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September 27th, 2021

ELLY GRIMM • Leader & Times


To raise awareness and educate Kansans on suicide prevention, Gov. Laura Kelly signed a proclamation Friday designating September as Suicide Prevention Month for the state of Kansas.

“The COVID-19 pandemic has heightened the need for Kansans of all ages to have access to comprehensive mental health resources across our state,” Gov. Kelly noted in a release from the State of Kansas. “This month and every month, we must focus on ways to eliminate the stigma surrounding mental illness, and make sure people of all ages know that help is always available if they need it. Suicide Prevention Month is observed in conjunction with World Suicide Prevention Day Sept. 10 and National Suicide Prevention Week Sept. 5 through 11.”

The Kansas Department for Aging and Disability Services (KDADS) has partnered with the Kansas Prevention Collaborative (KPC), the Kansas Suicide Prevention HQ (KSPHQ) and Prevention Initiatives at Wichita State University’s Community Engagement Institute to develop this year’s statewide 2021 Kansas Suicide Prevention Awareness Campaign, “Check In,” the State of Kansas release noted. 

The campaign is designed to:

• Promote making connections that will create the social support needed to help reduce the risk of suicidal behavior

• Help dismantle the stigma surrounding youth and adults who seek mental health services

• Relieve the feelings of shame, guilt and isolation for those dealing with depression or thoughts of suicide by normalizing the conversation

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“Raising awareness in its simplest form can start by not being afraid to ask, or “check in” when we are worried about someone or asking for help if we need it ourselves,” KDADS Secretary Laura Howard noted in the State of Kansas release. “Individually and together with the team of local coalitions we’ve built, we can have a positive impact on the reduction of deaths by suicide, and effectively address behavioral health prevention in our communities around the state. In Kansas, suicide has consistently been in the top 10 leading causes of death among all ages. The 2019 Kansas Summary of Vital Statistics reported 521 deaths by suicide in the state, the highest it’s been in the last 20 years and higher than the national rate. Kansas data also shows suicide is the second leading cause of death in people ages 15-34 years.” 

According to data from Kansas Communities that Care, in 2019, 40 percent of reporting youth self-disclosed they felt sad or hopeless every day for at least two weeks at some point in the last 12 months, and the first two sources from whom a youth with mental health concerns would seek help are a partner/significant other or a friend 

“Service Members, Veterans and their Families (SMVF) in Kansas who have faithfully and honorably served our state and nation have seen a suicide rate 3.4 times the rate of non-veterans and significantly higher than the national rate. From 2015 to 2017, 67 per 100,000 veterans died by suicide,” the State of Kansas release noted. “Gov. Kelly’s proclamation highlights the many ways Kansas is dedicated to eliminating suicide and raising awareness. It recognizes suicide as a ‘significant public health problem” and declares prevention a ‘statewide priority.’”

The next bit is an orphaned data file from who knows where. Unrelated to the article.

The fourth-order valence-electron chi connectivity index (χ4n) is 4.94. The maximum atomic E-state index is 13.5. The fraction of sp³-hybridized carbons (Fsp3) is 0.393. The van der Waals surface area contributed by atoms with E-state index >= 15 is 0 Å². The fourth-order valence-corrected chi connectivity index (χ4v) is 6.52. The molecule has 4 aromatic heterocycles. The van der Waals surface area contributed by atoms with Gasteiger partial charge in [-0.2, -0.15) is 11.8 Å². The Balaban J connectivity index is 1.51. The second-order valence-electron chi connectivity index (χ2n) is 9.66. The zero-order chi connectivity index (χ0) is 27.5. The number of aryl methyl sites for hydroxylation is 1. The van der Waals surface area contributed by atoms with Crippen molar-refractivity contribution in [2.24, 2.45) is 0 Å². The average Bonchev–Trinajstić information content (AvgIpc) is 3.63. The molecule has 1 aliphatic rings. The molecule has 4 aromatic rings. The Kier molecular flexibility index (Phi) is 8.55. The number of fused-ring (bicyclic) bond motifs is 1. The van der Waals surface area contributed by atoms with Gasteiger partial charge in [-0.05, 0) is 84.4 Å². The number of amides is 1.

In 2019 alone, 47,511 Americans died by suicide, according to the American Foundation for Suicide Prevention (ASFP)

“The age-adjusted suicide rate in 2019 was 13.93 per 100,000 individuals, and the rate of suicide is highest in middle-aged white men,” the ASFP noted. “In 2019, men died by suicide 3.63 times as often as women and on average, there are 130 suicides per day. White males accounted for 69.38 percent of suicide deaths in 2019, and In 2019, firearms accounted for 50.39 percent of all suicide deaths. In 2019, the suicide rates were higher among adults ages 45 to 54 years (19.60 per 100,000) and 55 to 64 years (19.41 per 100,000), with the rate highest among adults ages 85 years or older (20.12 per 100,000), the only age group with a rate increase from 19.07 in 2018 to 20.12 in 2019. Younger groups have had consistently lower suicide rates than middle-aged and older adults. In 2019, adolescents and young adults aged 15 to 24 had a suicide rate of 13.95.”


About the Kansas Prevention Collaborative

The Kansas Prevention Collaborative was organized by KDADS in 2015 to integrate and innovate behavioral health prevention efforts. A partnership of several different state, educational, and provider agencies, the KPC’s goal is to expand prevention efforts to be more inclusive of mental health promotion, suicide prevention, and problem gambling education and awareness, as well as to increase the availability of resources to adequately fund local-level prevention and promotion strategic plans. For interviews, media inquiries or more information, please contact the Kansas Prevention Collaborative at This email address is being protected from spambots. You need JavaScript enabled to view it..


For free, confidential support or prevention and crisis resources for you or your loved ones 24/7, call the National Suicide Prevention Hotline at 800-273-8255 or text 741741.

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